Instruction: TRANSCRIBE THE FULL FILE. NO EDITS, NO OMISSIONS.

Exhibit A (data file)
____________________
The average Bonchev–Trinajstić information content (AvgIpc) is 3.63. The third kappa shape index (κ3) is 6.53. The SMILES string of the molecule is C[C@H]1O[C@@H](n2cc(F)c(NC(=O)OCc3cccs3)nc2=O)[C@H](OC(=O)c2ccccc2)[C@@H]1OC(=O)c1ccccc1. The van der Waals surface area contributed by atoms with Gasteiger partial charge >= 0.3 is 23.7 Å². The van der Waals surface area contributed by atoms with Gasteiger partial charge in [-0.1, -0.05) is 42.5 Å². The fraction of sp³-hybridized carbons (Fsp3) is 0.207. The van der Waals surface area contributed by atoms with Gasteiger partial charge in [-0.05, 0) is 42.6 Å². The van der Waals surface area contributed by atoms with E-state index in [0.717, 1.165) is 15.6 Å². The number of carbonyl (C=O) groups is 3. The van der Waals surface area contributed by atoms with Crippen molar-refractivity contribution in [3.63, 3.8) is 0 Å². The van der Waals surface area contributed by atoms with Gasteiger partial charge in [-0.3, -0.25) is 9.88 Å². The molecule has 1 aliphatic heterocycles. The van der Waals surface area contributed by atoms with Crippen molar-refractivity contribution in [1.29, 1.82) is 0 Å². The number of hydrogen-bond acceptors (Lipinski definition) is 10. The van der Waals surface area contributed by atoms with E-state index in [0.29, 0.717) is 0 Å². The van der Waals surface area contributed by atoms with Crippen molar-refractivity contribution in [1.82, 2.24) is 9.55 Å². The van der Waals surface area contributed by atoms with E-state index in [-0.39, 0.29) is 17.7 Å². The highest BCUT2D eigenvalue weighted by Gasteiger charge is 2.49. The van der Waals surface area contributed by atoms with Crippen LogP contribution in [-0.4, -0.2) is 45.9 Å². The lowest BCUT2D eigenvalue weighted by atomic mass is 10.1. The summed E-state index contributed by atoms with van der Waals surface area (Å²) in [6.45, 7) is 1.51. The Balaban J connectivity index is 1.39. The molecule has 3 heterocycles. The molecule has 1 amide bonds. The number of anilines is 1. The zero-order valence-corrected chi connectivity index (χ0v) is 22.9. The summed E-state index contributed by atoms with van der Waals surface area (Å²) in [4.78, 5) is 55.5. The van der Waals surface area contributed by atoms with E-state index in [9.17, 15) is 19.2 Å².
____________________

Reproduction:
The average Bonchev–Trinajstić information content (AvgIpc) is 3.63. The third kappa shape index (κ3) is 6.53. The SMILES string of the molecule is C[C@H]1O[C@@H](n2cc(F)c(NC(=O)OCc3cccs3)nc2=O)[C@H](OC(=O)c2ccccc2)[C@@H]1OC(=O)c1ccccc1. The van der Waals surface area contributed by atoms with Gasteiger partial charge >= 0.3 is 23.7 Å². The van der Waals surface area contributed by atoms with Gasteiger partial charge in [-0.1, -0.05) is 42.5 Å². The fraction of sp³-hybridized carbons (Fsp3) is 0.207. The van der Waals surface area contributed by atoms with Gasteiger partial charge in [-0.05, 0) is 42.6 Å². The van der Waals surface area contributed by atoms with E-state index in [0.717, 1.165) is 15.6 Å². The number of carbonyl (C=O) groups is 3. The van der Waals surface area contributed by atoms with Crippen molar-refractivity contribution in [3.63, 3.8) is 0 Å². The van der Waals surface area contributed by atoms with Gasteiger partial charge in [-0.3, -0.25) is 9.88 Å². The molecule has 1 aliphatic heterocycles. The van der Waals surface area contributed by atoms with Crippen molar-refractivity contribution in [1.29, 1.82) is 0 Å². The number of hydrogen-bond acceptors (Lipinski definition) is 10. The van der Waals surface area contributed by atoms with E-state index in [0.29, 0.717) is 0 Å². The van der Waals surface area contributed by atoms with Crippen molar-refractivity contribution in [1.82, 2.24) is 9.55 Å². The van der Waals surface area contributed by atoms with E-state index in [-0.39, 0.29) is 17.7 Å². The highest BCUT2D eigenvalue weighted by Gasteiger charge is 2.49. The van der Waals surface area contributed by atoms with Crippen LogP contribution in [-0.4, -0.2) is 45.9 Å². The lowest BCUT2D eigenvalue weighted by atomic mass is 10.1. The summed E-state index contributed by atoms with van der Waals surface area (Å²) in [6.45, 7) is 1.51. The Balaban J connectivity index is 1.39. The molecule has 3 heterocycles. The molecule has 1 amide bonds. The number of anilines is 1. The zero-order valence-corrected chi connectivity index (χ0v) is 22.9. The summed E-state index contributed by atoms with van der Waals surface area (Å²) in [4.78, 5) is 55.5. The van der Waals surface area contributed by atoms with E-state index in [9.17, 15) is 19.2 Å².